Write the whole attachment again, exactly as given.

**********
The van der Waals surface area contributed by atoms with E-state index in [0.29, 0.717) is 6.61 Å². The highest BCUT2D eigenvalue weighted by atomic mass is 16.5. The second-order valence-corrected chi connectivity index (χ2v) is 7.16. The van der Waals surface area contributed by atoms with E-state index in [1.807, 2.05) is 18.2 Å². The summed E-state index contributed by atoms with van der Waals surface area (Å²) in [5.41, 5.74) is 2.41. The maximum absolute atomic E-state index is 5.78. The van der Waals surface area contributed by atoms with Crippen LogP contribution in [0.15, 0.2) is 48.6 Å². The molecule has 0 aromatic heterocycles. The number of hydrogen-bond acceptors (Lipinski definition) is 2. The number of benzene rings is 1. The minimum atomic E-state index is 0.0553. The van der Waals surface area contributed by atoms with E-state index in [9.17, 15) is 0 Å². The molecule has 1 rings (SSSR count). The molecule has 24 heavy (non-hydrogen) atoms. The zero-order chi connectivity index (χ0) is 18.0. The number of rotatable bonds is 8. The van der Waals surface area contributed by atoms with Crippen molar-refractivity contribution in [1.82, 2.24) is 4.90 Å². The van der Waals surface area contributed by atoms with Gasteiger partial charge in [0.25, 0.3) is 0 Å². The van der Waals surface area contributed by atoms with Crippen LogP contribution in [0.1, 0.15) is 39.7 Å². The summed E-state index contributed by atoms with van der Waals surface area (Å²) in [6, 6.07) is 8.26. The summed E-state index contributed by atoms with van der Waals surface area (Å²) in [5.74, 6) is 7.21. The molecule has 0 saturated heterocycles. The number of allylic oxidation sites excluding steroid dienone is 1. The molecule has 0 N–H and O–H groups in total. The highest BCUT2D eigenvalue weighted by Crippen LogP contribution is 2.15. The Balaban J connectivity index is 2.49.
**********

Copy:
The van der Waals surface area contributed by atoms with E-state index in [0.29, 0.717) is 6.61 Å². The highest BCUT2D eigenvalue weighted by atomic mass is 16.5. The second-order valence-corrected chi connectivity index (χ2v) is 7.16. The van der Waals surface area contributed by atoms with E-state index in [1.807, 2.05) is 18.2 Å². The summed E-state index contributed by atoms with van der Waals surface area (Å²) in [5.41, 5.74) is 2.41. The maximum absolute atomic E-state index is 5.78. The van der Waals surface area contributed by atoms with Crippen LogP contribution in [0.15, 0.2) is 48.6 Å². The molecule has 0 aromatic heterocycles. The number of hydrogen-bond acceptors (Lipinski definition) is 2. The number of benzene rings is 1. The minimum atomic E-state index is 0.0553. The van der Waals surface area contributed by atoms with E-state index in [9.17, 15) is 0 Å². The molecule has 1 rings (SSSR count). The molecule has 24 heavy (non-hydrogen) atoms. The zero-order chi connectivity index (χ0) is 18.0. The number of rotatable bonds is 8. The van der Waals surface area contributed by atoms with Crippen molar-refractivity contribution in [1.82, 2.24) is 4.90 Å². The van der Waals surface area contributed by atoms with Gasteiger partial charge in [0.25, 0.3) is 0 Å². The van der Waals surface area contributed by atoms with Crippen LogP contribution in [0.1, 0.15) is 39.7 Å². The summed E-state index contributed by atoms with van der Waals surface area (Å²) in [6, 6.07) is 8.26. The summed E-state index contributed by atoms with van der Waals surface area (Å²) in [5.74, 6) is 7.21. The molecule has 0 saturated heterocycles. The number of allylic oxidation sites excluding steroid dienone is 1. The molecule has 0 N–H and O–H groups in total. The highest BCUT2D eigenvalue weighted by Crippen LogP contribution is 2.15. The Balaban J connectivity index is 2.49.